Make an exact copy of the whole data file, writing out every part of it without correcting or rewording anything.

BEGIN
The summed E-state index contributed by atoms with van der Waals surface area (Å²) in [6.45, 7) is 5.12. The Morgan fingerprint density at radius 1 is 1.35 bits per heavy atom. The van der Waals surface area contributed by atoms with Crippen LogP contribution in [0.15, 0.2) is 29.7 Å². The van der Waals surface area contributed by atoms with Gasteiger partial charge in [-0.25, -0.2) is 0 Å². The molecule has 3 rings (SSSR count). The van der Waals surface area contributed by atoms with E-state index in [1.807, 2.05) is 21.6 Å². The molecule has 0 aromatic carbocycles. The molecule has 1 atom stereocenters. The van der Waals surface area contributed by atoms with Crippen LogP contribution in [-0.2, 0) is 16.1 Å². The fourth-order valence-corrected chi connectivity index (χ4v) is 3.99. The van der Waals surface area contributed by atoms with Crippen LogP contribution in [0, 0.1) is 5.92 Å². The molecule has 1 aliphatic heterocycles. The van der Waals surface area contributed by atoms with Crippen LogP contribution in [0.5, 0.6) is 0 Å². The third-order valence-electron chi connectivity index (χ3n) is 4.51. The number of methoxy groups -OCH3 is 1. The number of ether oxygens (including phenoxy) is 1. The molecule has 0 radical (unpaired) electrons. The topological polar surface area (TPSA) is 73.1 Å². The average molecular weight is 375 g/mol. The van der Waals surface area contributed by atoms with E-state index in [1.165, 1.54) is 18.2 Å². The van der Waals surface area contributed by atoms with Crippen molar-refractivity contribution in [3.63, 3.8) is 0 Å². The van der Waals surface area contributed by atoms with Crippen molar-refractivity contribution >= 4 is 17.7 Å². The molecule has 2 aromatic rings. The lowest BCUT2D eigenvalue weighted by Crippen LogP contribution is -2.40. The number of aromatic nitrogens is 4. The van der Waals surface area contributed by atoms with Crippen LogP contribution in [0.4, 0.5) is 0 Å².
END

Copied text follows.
The summed E-state index contributed by atoms with van der Waals surface area (Å²) in [6.45, 7) is 5.12. The Morgan fingerprint density at radius 1 is 1.35 bits per heavy atom. The van der Waals surface area contributed by atoms with Crippen LogP contribution in [0.15, 0.2) is 29.7 Å². The van der Waals surface area contributed by atoms with Gasteiger partial charge in [-0.25, -0.2) is 0 Å². The molecule has 3 rings (SSSR count). The van der Waals surface area contributed by atoms with E-state index in [1.807, 2.05) is 21.6 Å². The molecule has 0 aromatic carbocycles. The molecule has 1 atom stereocenters. The van der Waals surface area contributed by atoms with Crippen LogP contribution in [-0.2, 0) is 16.1 Å². The fourth-order valence-corrected chi connectivity index (χ4v) is 3.99. The van der Waals surface area contributed by atoms with Crippen LogP contribution in [0, 0.1) is 5.92 Å². The molecule has 1 aliphatic heterocycles. The van der Waals surface area contributed by atoms with Crippen LogP contribution in [0.5, 0.6) is 0 Å². The third-order valence-electron chi connectivity index (χ3n) is 4.51. The number of methoxy groups -OCH3 is 1. The number of ether oxygens (including phenoxy) is 1. The molecule has 0 radical (unpaired) electrons. The topological polar surface area (TPSA) is 73.1 Å². The average molecular weight is 375 g/mol. The van der Waals surface area contributed by atoms with E-state index in [1.165, 1.54) is 18.2 Å². The van der Waals surface area contributed by atoms with Crippen molar-refractivity contribution in [3.63, 3.8) is 0 Å². The van der Waals surface area contributed by atoms with Crippen molar-refractivity contribution >= 4 is 17.7 Å². The molecule has 2 aromatic rings. The lowest BCUT2D eigenvalue weighted by Crippen LogP contribution is -2.40. The number of aromatic nitrogens is 4. The van der Waals surface area contributed by atoms with Crippen LogP contribution in [0.4, 0.5) is 0 Å².